On the surface, Federal Housing Administration (FHA)-insured mortgages seem like a great deal for everyone. Homebuyers with little cash available receive the opportunity to become homeowners, while sellers and agents benefit from more homebuyers.

But there’s a dark side to FHA mortgages, too.

First, some background.

The most commonly used FHA insurance program is the owner-occupied, one-to-four unit home mortgage insurance program under Section 203(b). This mortgage program induces lenders to grant mortgages to homebuyers with a down payment as little as 3.5%.

The public policy rationale behind the Section 203(b) program is based on the idea that individuals who become homeowners prove in their later years to be less of a financial burden on the government than the burden imposed by lifetime renters. No consideration is given when inducing homeownership to the risks a homebuyer takes on due to the high debt burden accompanying an FHA-insured mortgage and the reduced job mobility during economic downturns.

For the privilege of making a small down payment, the annual cost of borrowing is effectively added to interest. The borrower pays:

  • an up-front mortgage insurance premium (up-front MIP) to the FHA of 1.75% of the mortgage amount at closing; and
  • an annual amount of 0.45%-1.05% of the mortgage amount depending on the mortgage term, mortgage amount and loan-to-value (LTV) ratio. [HUD Handbook 4000.1(II)(A)(2)(e)(i); Mortgagee Letter 2017-07]

At the end of President Obama’s term, the U.S. Department of Housing and Urban Development (HUD) lowered annual MIP rates in an effort to reduce the cost of borrowing and appeal to even more homebuyers. This reduction was canceled the day President Trump took office. [See HUD Mortgagee Letter 17-07]

The current FHA MIP schedule is:


See HUD Mortgagee Letter 17-07

FHA-insured mortgages help sellers

While FHA-insured mortgages are meant to help renters with little cash become homeowners, the real beneficiaries are sellers.

How is that possible?

Homeowners limited by small down payments have two main options to choose from:

  • an FHA-insured mortgage with MIP payments; or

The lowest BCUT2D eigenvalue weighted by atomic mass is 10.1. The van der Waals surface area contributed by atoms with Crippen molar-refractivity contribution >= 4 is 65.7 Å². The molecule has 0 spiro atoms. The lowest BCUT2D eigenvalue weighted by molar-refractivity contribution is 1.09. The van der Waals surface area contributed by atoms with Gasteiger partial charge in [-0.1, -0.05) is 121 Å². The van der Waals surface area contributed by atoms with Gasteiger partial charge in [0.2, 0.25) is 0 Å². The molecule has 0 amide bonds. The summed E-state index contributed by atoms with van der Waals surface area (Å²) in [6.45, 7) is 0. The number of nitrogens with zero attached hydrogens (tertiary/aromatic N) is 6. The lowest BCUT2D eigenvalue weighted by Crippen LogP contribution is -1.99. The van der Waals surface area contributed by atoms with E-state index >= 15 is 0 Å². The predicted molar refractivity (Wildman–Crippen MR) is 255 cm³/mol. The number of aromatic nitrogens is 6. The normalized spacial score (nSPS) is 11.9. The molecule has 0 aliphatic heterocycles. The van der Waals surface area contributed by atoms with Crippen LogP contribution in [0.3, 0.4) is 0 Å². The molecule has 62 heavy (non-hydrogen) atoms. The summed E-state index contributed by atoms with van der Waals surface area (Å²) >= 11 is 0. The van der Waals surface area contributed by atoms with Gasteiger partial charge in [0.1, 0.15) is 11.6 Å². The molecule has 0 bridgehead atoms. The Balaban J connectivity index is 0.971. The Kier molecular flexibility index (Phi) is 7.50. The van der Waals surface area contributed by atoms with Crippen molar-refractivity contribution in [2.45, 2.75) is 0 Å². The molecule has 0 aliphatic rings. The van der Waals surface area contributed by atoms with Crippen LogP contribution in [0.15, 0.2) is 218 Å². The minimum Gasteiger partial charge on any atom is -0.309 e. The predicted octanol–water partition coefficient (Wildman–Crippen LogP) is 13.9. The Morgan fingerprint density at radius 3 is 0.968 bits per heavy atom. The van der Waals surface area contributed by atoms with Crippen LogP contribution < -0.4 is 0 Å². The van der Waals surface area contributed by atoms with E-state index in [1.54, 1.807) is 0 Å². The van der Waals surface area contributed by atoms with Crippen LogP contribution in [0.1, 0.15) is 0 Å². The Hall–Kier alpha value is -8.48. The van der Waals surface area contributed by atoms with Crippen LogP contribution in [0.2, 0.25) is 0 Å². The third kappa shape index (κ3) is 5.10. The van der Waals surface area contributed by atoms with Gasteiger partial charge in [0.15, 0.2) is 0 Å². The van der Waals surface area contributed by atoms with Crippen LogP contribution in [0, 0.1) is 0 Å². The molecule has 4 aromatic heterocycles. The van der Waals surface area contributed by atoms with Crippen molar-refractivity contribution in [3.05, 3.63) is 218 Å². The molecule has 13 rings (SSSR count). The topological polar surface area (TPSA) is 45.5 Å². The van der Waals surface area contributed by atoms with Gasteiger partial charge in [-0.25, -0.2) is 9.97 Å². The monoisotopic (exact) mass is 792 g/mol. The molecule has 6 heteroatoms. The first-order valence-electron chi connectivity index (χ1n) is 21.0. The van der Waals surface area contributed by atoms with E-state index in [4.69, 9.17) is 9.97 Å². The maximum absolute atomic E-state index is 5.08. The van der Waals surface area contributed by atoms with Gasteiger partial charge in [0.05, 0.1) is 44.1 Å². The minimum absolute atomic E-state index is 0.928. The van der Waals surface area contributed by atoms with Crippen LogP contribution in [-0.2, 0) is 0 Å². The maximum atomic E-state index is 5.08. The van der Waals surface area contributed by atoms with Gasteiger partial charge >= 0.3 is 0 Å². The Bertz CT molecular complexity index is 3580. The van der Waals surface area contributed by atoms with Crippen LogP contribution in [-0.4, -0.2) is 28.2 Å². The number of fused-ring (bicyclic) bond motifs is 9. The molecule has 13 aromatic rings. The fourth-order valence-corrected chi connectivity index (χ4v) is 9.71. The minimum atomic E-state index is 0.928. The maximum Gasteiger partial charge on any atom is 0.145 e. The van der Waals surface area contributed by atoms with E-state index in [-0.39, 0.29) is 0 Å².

• a conventional mortgage with private mortgage insurance (PMI), which tends to come with a higher base interest rate.

In 2015, FHA MIPs decreased even further, making FHA-insured mortgages an even better deal for qualified buyers. The FHA annual MIP premium on a 30-year mortgage for a home purchase less than or equal to $625,000 with a minimum down payment was reduced from 1.35% to 0.85%. This reduction ought to have translated to savings for homebuyers.

However, a recent University of California Los Angeles (UCLA) economic letter examines how this reduction actually played out. The UCLA report found the average buyer in 2015 paid $1,300 more to home sellers due to the premium reduction.

Essentially, the MIP reduction enabled homebuyers to qualify for more mortgage principal. Rather than spending less money each month, the average FHA homebuyer continued to operate at their ceiling, either by paying more for the same home or by shopping for a more expensive home.

What’s more, this reduction was intended to induce 250,000 more homebuyers into the market over three years. In the first year following the MIP decrease, just 35,000 more homebuyers entered the market due to the MIP reduction, according to the UCLA report.

This example is indicative of the FHA’s larger problem for the housing market.

FHA mortgage programs are largely ineffective in attracting more homebuyers and in saving them money. FHA-insured mortgages do prop up home prices, a benefit to sellers and real estate agents.

A better way for the government to make homeownership available to more renters is to encourage more building, increasing the housing supply and bringing home prices in line with homebuyer incomes. This may help bring California’s low homeownership rate closer to the national average.